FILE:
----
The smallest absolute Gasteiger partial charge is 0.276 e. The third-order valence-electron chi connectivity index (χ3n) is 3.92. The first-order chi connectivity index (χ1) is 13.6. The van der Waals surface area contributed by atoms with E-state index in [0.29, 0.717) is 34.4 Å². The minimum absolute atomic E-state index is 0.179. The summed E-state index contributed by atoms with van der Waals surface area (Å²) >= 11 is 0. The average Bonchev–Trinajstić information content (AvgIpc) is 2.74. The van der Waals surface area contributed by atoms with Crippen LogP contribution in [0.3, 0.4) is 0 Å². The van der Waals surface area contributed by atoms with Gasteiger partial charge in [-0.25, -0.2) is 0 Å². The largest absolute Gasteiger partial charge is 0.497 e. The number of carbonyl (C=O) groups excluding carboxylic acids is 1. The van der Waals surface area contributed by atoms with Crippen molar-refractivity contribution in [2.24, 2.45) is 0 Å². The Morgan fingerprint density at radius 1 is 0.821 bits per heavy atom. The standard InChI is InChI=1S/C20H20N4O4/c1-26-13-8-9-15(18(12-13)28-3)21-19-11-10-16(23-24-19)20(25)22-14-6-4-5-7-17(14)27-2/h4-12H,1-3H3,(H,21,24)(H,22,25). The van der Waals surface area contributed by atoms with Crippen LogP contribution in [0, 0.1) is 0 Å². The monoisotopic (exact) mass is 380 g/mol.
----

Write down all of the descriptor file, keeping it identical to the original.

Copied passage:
The smallest absolute Gasteiger partial charge is 0.276 e. The third-order valence-electron chi connectivity index (χ3n) is 3.92. The first-order chi connectivity index (χ1) is 13.6. The van der Waals surface area contributed by atoms with E-state index in [0.29, 0.717) is 34.4 Å². The minimum absolute atomic E-state index is 0.179. The summed E-state index contributed by atoms with van der Waals surface area (Å²) >= 11 is 0. The average Bonchev–Trinajstić information content (AvgIpc) is 2.74. The van der Waals surface area contributed by atoms with Crippen LogP contribution in [0.3, 0.4) is 0 Å². The van der Waals surface area contributed by atoms with Gasteiger partial charge in [-0.25, -0.2) is 0 Å². The largest absolute Gasteiger partial charge is 0.497 e. The number of carbonyl (C=O) groups excluding carboxylic acids is 1. The van der Waals surface area contributed by atoms with Crippen molar-refractivity contribution in [2.24, 2.45) is 0 Å². The Morgan fingerprint density at radius 1 is 0.821 bits per heavy atom. The standard InChI is InChI=1S/C20H20N4O4/c1-26-13-8-9-15(18(12-13)28-3)21-19-11-10-16(23-24-19)20(25)22-14-6-4-5-7-17(14)27-2/h4-12H,1-3H3,(H,21,24)(H,22,25). The van der Waals surface area contributed by atoms with Crippen LogP contribution in [0, 0.1) is 0 Å². The monoisotopic (exact) mass is 380 g/mol.